With your body growing so much, the organs inside you may move to make room for the growing baby and this can cause shortness of breath as there is less room for your lungs to expand. Discuss this with your midwife so she can rule out other complications. The expanding skin on your tummy may also cause stretch marks. You could try rubbing moisturizer or belly balm but I don’t believe there are any studies showing that anything can prevent stretch marks. It really depends on your genes and each individual pregnancy so wear these war stripes with pride and love your body! Some other changes may be tiredness, backaches and dizziness. Try to rest as much as possible and get enough sleep but make sure to get your iron levels checked to confirm if you are anemic. Do light exercises like yoga, walking, and wear comfortable clothing. Keep an eye on you posture and stand straight, without putting additional pressure on your back. You can also try sleeping with a body pillow to support your stomach. When you get out of bed get out slowly and discuss your dizziness with your midwife so they can rule out any other complications.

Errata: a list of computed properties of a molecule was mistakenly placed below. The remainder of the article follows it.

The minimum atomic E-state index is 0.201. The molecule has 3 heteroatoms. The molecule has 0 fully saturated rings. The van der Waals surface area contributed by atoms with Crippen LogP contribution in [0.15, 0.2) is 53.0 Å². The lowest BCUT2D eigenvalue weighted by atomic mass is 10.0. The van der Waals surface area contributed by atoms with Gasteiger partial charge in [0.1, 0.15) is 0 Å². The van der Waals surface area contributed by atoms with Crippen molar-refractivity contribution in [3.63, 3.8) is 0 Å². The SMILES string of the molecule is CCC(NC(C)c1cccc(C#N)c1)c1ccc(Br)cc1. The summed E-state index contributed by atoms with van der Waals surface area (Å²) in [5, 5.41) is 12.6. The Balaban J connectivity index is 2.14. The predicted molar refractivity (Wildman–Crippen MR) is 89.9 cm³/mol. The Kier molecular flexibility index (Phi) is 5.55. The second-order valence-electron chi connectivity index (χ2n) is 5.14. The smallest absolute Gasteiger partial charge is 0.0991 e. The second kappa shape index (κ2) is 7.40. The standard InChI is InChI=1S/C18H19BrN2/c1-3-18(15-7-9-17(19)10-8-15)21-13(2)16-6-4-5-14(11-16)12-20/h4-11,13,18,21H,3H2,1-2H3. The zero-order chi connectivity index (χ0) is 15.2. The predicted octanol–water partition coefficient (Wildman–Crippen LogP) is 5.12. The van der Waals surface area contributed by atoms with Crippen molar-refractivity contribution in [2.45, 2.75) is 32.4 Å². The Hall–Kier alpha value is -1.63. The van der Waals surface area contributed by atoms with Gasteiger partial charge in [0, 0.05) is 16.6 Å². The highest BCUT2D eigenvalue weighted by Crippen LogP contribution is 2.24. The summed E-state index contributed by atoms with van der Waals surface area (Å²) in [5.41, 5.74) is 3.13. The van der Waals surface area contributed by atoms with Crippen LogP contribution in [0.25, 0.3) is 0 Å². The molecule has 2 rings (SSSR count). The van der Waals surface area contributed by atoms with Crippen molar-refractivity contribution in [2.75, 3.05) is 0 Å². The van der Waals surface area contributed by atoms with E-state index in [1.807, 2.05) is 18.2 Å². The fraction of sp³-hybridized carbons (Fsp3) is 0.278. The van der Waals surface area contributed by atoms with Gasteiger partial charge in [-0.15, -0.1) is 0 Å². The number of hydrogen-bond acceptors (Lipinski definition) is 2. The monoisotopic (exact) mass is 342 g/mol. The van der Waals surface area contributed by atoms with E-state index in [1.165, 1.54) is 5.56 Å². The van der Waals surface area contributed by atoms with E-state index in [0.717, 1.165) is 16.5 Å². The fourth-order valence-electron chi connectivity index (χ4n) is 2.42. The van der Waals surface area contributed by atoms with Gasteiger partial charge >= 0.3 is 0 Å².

While these are some of the common minor things that can happen during pregnancy, they are all pretty manageable. It’s your attitude going into it that will define your experience and the support you have from family and friends. Keep yourself informed, and your social networks strong so that you have the strength you need to cope with these minor side effects.
There are some interesting articles I found online on other changes in a woman’s body during pregnancy.
This article describes studies that show that a woman’s brain shrinks in pregnancy and the effect of this lasts for more than two years. It results in a fine tuning of neural connections so that they can be more efficient and respond to their babies needs, interpreting different cries and facial cues.
This study discusses skin changes that can happen in pregnancy like hyperpigmentation and melasma and varicose veins.
This article discusses body composition changes during pregnancy like weight gain, but specifically how the body composition of lean tissue, fat tissue and water retention changes in pregnancy.
Cover Image by Khusen Ruskamov from Pixabay